"Never doubt that a group of concerned citizens can change the world - indeed, it is the only thing that ever has." - Margaret Mead
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Catlady2
New Pal

1 Posts

Posted - 10/14/2010 :  05:29:32 AM  Show Profile  Visit Catlady2's Homepage Send Catlady2 a Private Message  Reply with Quote
When I worked at a yarn store, what I would do for customers would be to take a strand of the yarn they had, and lay it into the outer wraps of the ball of yarn (or hank or skein). I would then hold it in the sunshine (whenever possible, if not then any good bright light) and ask them to find the strand. Sometimes it would stick out like a sore thumb, other times it was impossible to tell.

This also works for two balls of different dyelot on the shelf, since you can unwind the outermost strand without causing too much "damage" to the whole ball. I realize this is harder in the skeined yarns, such as Cascade 220, but it can be done by untwisting the hank, then separating one strand. Again, done carefully and gently, won't tangle the skein.

If you do have a difference, the other suggestions to knit two rows of one dyelot, and two of another, work fine. Or, if you haven't gotten that far in the project, you could, as you mention, do things like cuffs and button bands and collar with the different yarn. A final suggestion is to go with a contrast colour, and don't bother to try to match it at all.
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lella
Permanent Resident

9712 Posts

Posted - 10/14/2010 :  10:16:47 AM  Show Profile Send lella a Private Message  Reply with Quote
I sort of ply the two together by hand, and look at them in natural light and in artificial. If I can't see the difference, I know that there are few others who will see it either. With the new digital cameras, it's a good idea to take a photo in good light and see if you still can't tell.

"At 40 miles an hour on a galloping horse..." was my grandmother's saying. hehe.. so true!

Lella
Zippiknits
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NMSue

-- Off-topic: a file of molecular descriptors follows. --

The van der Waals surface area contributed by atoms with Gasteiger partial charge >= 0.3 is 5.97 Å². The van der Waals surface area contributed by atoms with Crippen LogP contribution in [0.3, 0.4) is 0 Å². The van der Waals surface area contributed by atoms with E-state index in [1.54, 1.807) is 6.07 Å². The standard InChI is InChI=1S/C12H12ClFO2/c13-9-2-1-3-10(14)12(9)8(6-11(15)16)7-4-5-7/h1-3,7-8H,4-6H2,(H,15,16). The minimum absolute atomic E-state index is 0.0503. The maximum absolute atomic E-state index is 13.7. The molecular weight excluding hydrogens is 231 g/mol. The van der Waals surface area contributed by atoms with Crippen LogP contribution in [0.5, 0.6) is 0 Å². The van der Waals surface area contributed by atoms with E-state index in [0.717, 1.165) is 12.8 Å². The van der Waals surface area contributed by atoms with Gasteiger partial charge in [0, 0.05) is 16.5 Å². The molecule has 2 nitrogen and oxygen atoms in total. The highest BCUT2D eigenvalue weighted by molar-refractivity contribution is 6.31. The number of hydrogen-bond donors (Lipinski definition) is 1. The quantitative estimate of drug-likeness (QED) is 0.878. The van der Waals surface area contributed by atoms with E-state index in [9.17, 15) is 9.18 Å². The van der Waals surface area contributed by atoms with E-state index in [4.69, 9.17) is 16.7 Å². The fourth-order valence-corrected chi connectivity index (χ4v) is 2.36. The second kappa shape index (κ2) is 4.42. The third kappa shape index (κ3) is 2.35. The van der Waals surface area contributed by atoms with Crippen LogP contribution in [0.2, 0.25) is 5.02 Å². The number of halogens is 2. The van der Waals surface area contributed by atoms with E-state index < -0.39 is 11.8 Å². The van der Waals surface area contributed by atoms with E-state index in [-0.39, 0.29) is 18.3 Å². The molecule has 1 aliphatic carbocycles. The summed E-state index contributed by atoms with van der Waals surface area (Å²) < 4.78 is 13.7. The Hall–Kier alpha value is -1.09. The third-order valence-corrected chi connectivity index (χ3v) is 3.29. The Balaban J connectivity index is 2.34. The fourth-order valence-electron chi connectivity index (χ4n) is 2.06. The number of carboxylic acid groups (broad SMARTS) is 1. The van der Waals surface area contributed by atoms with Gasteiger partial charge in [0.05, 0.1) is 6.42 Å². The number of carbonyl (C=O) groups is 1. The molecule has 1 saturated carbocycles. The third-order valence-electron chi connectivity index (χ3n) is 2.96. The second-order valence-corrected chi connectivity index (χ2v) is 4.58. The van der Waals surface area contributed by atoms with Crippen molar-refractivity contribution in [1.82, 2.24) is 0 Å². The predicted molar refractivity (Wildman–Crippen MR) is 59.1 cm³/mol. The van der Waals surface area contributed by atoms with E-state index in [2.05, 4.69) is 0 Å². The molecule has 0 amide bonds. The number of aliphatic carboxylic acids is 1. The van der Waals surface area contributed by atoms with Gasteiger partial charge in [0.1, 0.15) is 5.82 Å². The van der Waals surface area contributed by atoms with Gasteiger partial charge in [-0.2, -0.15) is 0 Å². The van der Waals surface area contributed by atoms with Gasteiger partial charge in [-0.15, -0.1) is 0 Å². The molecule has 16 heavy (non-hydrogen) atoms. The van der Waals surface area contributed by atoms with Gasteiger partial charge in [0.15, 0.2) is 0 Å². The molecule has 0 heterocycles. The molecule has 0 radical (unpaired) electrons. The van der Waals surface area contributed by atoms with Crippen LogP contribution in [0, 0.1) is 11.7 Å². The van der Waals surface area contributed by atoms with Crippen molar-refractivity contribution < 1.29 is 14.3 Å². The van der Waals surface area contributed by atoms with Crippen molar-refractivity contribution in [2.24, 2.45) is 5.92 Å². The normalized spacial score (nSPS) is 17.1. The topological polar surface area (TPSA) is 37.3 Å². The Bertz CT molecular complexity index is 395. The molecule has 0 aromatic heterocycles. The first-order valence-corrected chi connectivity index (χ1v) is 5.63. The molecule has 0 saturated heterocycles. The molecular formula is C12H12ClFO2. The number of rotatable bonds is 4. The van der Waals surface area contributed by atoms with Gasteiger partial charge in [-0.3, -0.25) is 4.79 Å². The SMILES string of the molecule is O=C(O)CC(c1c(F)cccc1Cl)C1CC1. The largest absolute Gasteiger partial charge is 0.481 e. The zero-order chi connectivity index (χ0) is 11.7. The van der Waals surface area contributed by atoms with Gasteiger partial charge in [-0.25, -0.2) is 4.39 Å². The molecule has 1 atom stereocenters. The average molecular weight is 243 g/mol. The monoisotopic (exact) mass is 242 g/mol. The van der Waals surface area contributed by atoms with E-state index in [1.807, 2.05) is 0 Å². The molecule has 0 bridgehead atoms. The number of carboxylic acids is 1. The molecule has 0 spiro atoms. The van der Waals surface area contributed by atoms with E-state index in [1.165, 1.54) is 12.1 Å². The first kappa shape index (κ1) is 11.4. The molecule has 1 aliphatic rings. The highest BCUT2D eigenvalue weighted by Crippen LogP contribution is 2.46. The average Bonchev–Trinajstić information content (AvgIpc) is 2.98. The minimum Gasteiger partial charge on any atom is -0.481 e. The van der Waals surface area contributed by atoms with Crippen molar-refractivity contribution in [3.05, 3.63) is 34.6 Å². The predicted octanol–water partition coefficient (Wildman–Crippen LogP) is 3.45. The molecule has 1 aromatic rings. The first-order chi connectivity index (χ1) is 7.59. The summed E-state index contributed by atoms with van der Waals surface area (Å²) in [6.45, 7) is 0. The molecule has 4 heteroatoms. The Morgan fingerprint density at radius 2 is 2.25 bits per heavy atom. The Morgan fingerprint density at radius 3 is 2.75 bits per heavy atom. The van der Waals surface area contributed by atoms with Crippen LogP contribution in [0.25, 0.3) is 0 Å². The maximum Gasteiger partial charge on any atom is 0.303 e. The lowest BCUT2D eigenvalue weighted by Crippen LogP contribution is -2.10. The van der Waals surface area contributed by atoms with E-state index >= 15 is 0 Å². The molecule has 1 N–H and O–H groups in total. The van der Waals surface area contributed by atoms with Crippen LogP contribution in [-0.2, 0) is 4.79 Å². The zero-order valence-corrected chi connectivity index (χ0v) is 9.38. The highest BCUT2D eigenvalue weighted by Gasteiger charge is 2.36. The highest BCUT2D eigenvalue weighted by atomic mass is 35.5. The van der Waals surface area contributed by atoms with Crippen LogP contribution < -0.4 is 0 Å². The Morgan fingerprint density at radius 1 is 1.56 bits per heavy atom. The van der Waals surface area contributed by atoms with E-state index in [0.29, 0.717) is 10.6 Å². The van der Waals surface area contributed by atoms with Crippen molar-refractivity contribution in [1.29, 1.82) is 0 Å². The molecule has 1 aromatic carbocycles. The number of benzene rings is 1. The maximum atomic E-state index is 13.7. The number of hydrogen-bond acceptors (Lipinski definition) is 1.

New Pal

USA
1 Posts

Posted - 10/14/2010 :  10:20:48 AM  Show Profile  Send NMSue a Yahoo! Message Send NMSue a Private Message  Reply with Quote
To get the best match, take a skein of your yarn and a skein of the new dye lot and compare them in different lighting situations: outside in sunlight, inside in incandescent light, and fluorescent light and choose the one that is closest in all situations. The colors from different dyelots will appear different depending on the lighting situation.

You might also try some of the on-line discount yarn shops since they often carry remainders from older dye lots. Also, try regular on-line yarn shops because they might just have the dye lot you want. When you find the yarn you want, email them about dye lot. You might just get lucky.
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ayinhara
New Pal

USA
1 Posts

Posted - 10/14/2010 :  12:27:43 PM  Show Profile Send ayinhara a Private Message  Reply with Quote
I cannot comment on how to use two different dyelots on a single garment, but I wanted to add to KathyR's comment. If you cannot find somebody with the dyelot that you need on ravelry.com, I would do a google search for the colorway and dyelot. I had a similar situation and was able to fine a single skein from another ravelry member and also find additional skeins from an online yarn store that I had never used before.
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kbshee
Permanent Resident

USA
4152 Posts

Posted - 10/14/2010 :  2:38:31 PM  Show Profile Send kbshee a Private Message  Reply with Quote
My SIL works at an LYS and that LYS belongs to some giant online database of LYSes that share information about yarns and dyelots...you might ask at your LYS to see if they are part of that?

kim in oregon
http://kbshee.blogspot.com
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claudiasawyer
New Pal

USA
3 Posts

Posted - 10/14/2010 :  3:19:53 PM  Show Profile Send claudiasawyer a Private Message  Reply with Quote
When I have run into that problem my LYS has an option of ordering things from a knitting "consortium" on line. When all else fails the stripes method works too.
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eldergirl
Permanent Resident

USA
1784 Posts

Posted - 10/14/2010 :  4:03:26 PM  Show Profile Send eldergirl a Private Message  Reply with Quote
In tune with the "galloping horse" nostrum, there is a line in "The Mikado" by Gilbert and Sullivan, recommending an older lady to a suitor: "She may very well pass for forty-two in the dark with the light behind her!"

Love G&S! : ) Advice on changing dyelots also includes working the changes on the back only which would let the quotation apply!

Wouldn't that be hard? Usually we discover our need for more yarn as we are ending a project. A bit late for the custom of starting with the back. : (

Kim's LYS in Oregon sounds like a good place, with that link to an online LYS database!

Anna